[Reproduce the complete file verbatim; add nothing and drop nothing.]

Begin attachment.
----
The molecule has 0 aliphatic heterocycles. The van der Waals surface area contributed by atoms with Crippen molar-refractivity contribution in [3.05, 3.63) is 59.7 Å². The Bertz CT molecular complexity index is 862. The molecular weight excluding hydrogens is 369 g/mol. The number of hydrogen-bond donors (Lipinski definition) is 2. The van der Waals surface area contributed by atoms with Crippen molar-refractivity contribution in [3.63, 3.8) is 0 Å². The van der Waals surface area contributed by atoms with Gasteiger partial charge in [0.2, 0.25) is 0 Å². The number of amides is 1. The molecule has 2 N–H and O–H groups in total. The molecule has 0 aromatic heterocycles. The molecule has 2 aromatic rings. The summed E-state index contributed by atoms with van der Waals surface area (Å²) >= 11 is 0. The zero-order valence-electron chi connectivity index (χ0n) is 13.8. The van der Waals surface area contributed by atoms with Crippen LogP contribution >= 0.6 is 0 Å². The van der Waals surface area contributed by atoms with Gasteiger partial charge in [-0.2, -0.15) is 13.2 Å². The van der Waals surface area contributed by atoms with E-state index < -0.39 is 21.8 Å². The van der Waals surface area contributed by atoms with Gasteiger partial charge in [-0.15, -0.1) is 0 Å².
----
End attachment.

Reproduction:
The molecule has 0 aliphatic heterocycles. The van der Waals surface area contributed by atoms with Crippen molar-refractivity contribution in [3.05, 3.63) is 59.7 Å². The Bertz CT molecular complexity index is 862. The molecular weight excluding hydrogens is 369 g/mol. The number of hydrogen-bond donors (Lipinski definition) is 2. The van der Waals surface area contributed by atoms with Crippen molar-refractivity contribution in [3.63, 3.8) is 0 Å². The van der Waals surface area contributed by atoms with Gasteiger partial charge in [0.2, 0.25) is 0 Å². The number of amides is 1. The molecule has 2 N–H and O–H groups in total. The molecule has 0 aromatic heterocycles. The molecule has 2 aromatic rings. The summed E-state index contributed by atoms with van der Waals surface area (Å²) >= 11 is 0. The zero-order valence-electron chi connectivity index (χ0n) is 13.8. The van der Waals surface area contributed by atoms with Crippen LogP contribution >= 0.6 is 0 Å². The van der Waals surface area contributed by atoms with Gasteiger partial charge in [-0.2, -0.15) is 13.2 Å². The van der Waals surface area contributed by atoms with E-state index < -0.39 is 21.8 Å². The van der Waals surface area contributed by atoms with Gasteiger partial charge in [-0.15, -0.1) is 0 Å².